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Published on : Saturday, February 16, 2013
On May 17, 2011, a Beechcraft 1900D, N218YV, sustained minor damage when
the left main landing gear (MLG) collapsed during the landing roll on runway 35L
at Denver International Airport (DEN), Denver, Colorado. There were no injuries.
The NTSB determined that the probable cause of the incident was the fatigue
failure of the NLG end cap, which resulted in insufficient hydraulic pressure to
secure the left MLG into the down-and-locked position.
During the investigation, the NTSB learned of five previous NLG end cap failures.
Although the maintenance manual was changed, two additional instances of fatigue
cracks of NLG end caps on Beechcraft 1900D airplanes had occurred.
The NTSB concludes that the repetitive inspections using the current Hawker
Beechcraft-developed and -approved method are not capable of detecting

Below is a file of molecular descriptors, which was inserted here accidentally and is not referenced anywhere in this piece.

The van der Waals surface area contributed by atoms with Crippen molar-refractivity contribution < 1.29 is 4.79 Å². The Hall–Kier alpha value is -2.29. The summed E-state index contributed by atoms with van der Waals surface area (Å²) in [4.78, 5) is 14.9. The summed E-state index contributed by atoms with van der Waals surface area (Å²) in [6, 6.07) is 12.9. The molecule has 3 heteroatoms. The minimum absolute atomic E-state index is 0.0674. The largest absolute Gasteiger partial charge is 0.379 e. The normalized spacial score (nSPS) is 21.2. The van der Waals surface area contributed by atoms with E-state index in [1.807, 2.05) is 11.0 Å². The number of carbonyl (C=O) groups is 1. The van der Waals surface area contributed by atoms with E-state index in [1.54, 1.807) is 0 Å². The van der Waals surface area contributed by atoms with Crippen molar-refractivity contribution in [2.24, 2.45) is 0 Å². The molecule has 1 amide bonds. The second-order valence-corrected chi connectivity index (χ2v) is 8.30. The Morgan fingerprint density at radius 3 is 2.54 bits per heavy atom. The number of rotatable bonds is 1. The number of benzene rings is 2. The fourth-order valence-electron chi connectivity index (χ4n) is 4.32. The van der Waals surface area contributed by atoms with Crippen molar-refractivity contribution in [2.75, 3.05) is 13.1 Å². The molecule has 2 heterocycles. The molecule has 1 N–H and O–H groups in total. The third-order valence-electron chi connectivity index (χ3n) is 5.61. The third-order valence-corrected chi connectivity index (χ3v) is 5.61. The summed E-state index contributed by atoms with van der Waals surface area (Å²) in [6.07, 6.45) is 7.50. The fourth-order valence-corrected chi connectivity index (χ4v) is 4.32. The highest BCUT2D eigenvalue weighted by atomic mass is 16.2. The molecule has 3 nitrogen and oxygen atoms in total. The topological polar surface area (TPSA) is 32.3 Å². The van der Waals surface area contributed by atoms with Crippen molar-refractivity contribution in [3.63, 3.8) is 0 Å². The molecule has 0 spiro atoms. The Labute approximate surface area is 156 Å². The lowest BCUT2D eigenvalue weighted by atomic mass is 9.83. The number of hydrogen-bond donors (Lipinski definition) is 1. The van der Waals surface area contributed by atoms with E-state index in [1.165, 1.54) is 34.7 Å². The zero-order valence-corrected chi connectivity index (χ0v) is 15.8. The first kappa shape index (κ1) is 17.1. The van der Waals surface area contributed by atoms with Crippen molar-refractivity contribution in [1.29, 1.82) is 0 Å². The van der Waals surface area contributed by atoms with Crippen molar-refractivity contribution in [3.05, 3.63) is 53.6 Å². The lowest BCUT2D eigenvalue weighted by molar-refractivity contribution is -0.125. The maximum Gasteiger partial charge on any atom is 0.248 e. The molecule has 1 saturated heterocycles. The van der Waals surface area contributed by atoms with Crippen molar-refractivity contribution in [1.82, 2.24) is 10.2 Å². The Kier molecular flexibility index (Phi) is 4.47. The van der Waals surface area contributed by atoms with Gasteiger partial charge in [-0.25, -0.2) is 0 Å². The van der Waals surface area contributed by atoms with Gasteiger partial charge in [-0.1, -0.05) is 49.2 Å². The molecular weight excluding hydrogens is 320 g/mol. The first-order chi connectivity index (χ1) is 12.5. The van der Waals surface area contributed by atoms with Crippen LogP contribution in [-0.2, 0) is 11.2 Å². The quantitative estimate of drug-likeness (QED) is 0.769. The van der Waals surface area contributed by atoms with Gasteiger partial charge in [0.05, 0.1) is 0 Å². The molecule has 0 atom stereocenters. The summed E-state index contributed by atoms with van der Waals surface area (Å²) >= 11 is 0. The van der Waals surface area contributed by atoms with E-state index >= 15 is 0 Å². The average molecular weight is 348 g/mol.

subcritical fatigue cracks in the NLG end caps. Without an effective inspection
method, the 1,200-cycle inspection interval is not adequate to ensure that cracks
are detected before failure occurs in service. Therefore, the NTSB recommends
that Hawker Beechcraft Corporation revise the Beechcraft 1900D NLG end cap
repetitive inspection procedure and time interval to ensure that fatigue cracks are
detected prior to failure and issue updated guidance to operators regarding the
Therefore, the National Transportation Safety Board makes the following
recommendations to Hawker Beechcraft Corporation:
• Determine the fatigue life (life limit) of the Beechcraft 1900D nose landing
gear (NLG) end cap with the longitudinal grain direction both aligned and
not aligned with the longitudinal axis of the NLG. (A-13-04)
• Develop and implement a replacement program for all Beechcraft 1900D
nose landing gear end caps based on the fatigue life determined in Safety
Recommendation A-13-04. (A-13-05)
• Revise the Beechcraft 1900D nose landing gear end cap repetitive inspection
procedure and time interval to ensure that fatigue cracks are detected prior
to failure and issue updated guidance to operators regarding the inspections.
Source: Aviation Safety Network